Aircraft deliveries at Gulfstream Aerospace are projected to reach 170 units in 2024, topping the company's previous high-water mark of 156 shipments in 2008, Phebe Novakovic—the chairman and CEO of parent company General Dynamics—said this morning during a fourth-quarter investor call. Deliveries this year are expected to marginally increase to 124 aircraft—up from 119 last year—due to supply chain restraints, and then climb to 148 units in 2023 before increasing further in 2024, she said.
The 119 Gulfstreams handed over last year was down by eight aircraft from 2020, largely the result of fewer super-midsize G280 deliveries. Last year’s mix included 103 large-cabin jets and 16 G280s, compared with 105 large-cabin jets and 22 G280s in 2020.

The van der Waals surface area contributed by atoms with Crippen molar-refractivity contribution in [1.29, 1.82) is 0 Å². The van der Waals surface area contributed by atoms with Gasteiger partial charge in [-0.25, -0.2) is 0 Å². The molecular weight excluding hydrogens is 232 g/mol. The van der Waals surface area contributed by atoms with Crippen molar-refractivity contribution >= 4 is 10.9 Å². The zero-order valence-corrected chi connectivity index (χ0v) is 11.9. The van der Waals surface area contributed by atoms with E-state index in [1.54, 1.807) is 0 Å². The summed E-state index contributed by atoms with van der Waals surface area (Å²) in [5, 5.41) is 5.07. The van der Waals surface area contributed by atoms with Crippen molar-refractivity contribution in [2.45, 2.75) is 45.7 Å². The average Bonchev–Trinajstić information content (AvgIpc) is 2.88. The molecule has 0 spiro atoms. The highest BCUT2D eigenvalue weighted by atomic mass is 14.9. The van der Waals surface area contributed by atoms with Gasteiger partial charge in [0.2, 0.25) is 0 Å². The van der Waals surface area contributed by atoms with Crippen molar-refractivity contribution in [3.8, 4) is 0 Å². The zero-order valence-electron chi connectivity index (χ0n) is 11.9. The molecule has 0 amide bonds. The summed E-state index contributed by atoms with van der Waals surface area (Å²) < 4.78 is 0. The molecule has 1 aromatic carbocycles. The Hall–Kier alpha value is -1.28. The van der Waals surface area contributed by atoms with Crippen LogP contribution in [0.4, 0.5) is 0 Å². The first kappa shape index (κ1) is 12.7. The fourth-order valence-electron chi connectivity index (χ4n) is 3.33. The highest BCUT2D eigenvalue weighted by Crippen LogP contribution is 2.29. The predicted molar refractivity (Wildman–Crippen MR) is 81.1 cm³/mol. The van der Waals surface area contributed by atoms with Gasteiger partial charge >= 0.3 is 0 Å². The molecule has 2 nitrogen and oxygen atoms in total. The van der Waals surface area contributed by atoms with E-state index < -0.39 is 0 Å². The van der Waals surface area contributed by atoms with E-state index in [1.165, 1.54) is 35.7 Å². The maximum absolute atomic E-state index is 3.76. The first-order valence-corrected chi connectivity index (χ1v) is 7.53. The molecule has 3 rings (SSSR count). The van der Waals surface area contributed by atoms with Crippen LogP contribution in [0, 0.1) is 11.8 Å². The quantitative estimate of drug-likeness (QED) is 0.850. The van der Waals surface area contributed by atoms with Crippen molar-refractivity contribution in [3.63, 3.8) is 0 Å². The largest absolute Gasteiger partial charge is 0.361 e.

According to Novakovic, demand for Gulfstreams remains robust, with backlog for in-production large-cabin aircraft—the G600, G650, and G500—currently in the “sweet spot” of 18 to 24 months. She said there is “solid demand” for Gulfstreams going forward and noted that book-to-bill is expected to remain at least 1:1 even as the aircraft manufacturer is set to ramp up production in the coming years. Book-to-bill last year at Gulfstream was 1.7:1, and backlog grew 40 percent year-over-year.
General Dynamics’ aerospace unit, which includes Gulfstream and Jet Aviation, “will be a significant growth engine [for General Dynamics] in 2023 and 2024,” Novakovic concluded.